3. Synthetic Fibers
Synthetic fibers are considered the second group of man-made fibers. Unlike regenerated fibers, synthetic fibers are made entirely by chemical synthesis and are usually derived from by-products from petroleum or natural gas. Polyester, created from petroleum products, has become the most popular textile and has overtaken cotton in popularity. The most common synthetic fibers include polyester, nylon, acrylic and elastomeri (spandex). This type of fiber is produced in long continuous strands referred to as filament fibers. Filament fibers are stronger and create less lint than short (staple) fibers. Typically synthetic fibers will be stronger than natural and regenerated fibers, be resistant to shrinkage and distortion, wash and dry easily while also being wrinkle and mildew resistant. These fibers are also spun or twisted together to create thread/yarn which is then woven, knit or felted together to create a textile.
Troubleshooting Tension Issues
What should I do if my tension is messed up?
Try out these tips before making changes to your upper or lower tension. You'll be surprised how many important aspects of sewing can affect your tension!
Tips for troubleshooting:
- Change your needle!!! If your needle is bent or has a burr on the it, the needle needs to be changed. You may not be able to visually see a bent needle or burr so it is important that you change your needle on a regular basis, about every 8 hours of sewing.
- Are you using the correct size needle? Always match the needle you are using with the fabric you are sewing on and the thread being used.
- Is your machine threaded properly? One missed step in the threading process can create a huge tension issue, so always double check your threading before making adjusts that may not be needed. Always thread your machine with the presser foot raised so that the tension disks are open.
- Are you using the same thread on the top and bottom? It is possible to use two different weights of thread while sewing, but you will need to understand how to adjust your tension to achieve a balanced stitch. Using the same thread on top and bottom will make it easier to keep your tension balanced.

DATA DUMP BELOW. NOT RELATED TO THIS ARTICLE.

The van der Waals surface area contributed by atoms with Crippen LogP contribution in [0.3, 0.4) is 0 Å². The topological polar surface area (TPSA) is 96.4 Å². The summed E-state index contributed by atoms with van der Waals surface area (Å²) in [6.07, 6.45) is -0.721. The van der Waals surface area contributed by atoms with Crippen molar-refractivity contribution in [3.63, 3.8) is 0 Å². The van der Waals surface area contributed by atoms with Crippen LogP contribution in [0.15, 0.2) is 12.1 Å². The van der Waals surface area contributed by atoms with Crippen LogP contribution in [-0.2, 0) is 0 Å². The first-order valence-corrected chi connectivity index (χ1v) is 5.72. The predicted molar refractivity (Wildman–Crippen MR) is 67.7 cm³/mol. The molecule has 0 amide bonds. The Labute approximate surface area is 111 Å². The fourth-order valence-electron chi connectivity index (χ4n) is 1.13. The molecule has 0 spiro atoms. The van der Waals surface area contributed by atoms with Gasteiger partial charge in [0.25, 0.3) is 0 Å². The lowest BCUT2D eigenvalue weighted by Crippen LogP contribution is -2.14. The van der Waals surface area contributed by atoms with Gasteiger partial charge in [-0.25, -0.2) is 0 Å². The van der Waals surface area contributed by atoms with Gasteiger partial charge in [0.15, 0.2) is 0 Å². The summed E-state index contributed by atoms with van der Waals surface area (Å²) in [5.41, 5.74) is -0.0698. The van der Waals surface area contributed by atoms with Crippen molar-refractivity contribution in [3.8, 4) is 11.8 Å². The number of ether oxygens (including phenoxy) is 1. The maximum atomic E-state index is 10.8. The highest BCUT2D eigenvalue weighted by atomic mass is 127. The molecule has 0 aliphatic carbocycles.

- Is there lint between your tension disks? Lint builds up over time and it is important to clean that lint out on a regular basis because it will cause endless tension issues.
What does a stitch with balanced tension look like?
The top and bottom should look exactly the same when the upper and lower tensions are properly balanced. Think of tension like a tug of war with each side pulling against the other. When an equal amount of force is applied to both the upper and lower thread, the tension will be balanced. When one side has more force than the other, the weaker side will be pulled to the stronger side.
- The first example in the picture below demonstrates the upper tension being too loose. The bobbin thread is "winning" the tug of war and pulling the top thread down. To fix this issue, increase your top tension in small increments until you achieve balanced tension.
- In the second example, the top tension is too tight. The top thread is "winning" the tug of war and pulling the bobbin thread to the top. To fix this issue, decrease the top tension in small increments until you are satisfied.
- The third example shows a stitch with balanced tension. The upper and lower threads are meeting in the middle because an equal amount of force is being applied to each side. The stitching should look exactly the same on the top as it does on the bottom.
Choosing the Correct Needle
Sharp: sharp point and more slender than universal, good for fine woven materials
Jersey/Ballpoint: needle has a rounded tip, good for closely knitted material
Stretch: slightly rounded tip and specialized eye for use with elasticized material such as Spandex
Jeans: strong sharp point and slender eye for use with tightly woven material such as denim and canvas
Leather: distinct triangular point used to make a large, clean hole in in non-woven materials such as leather and vinyl
AND EVEN MORE! In addition to the various types of needles, each type varies in size anywhere from 60/9 to 110/18! Some specialty needles come in larger sizes, but a typical domestic machine will use the sizes listed above. An example of the differences in needle types are illustrated below.
- 60/8 – 100 weight silk and polyester invisible thread
- 70/10 – 100 weight threads
- 80/12 – 50 weight threads
- 90/14 – 40 weight threads
- 100/16 – 30 weight threads and thicker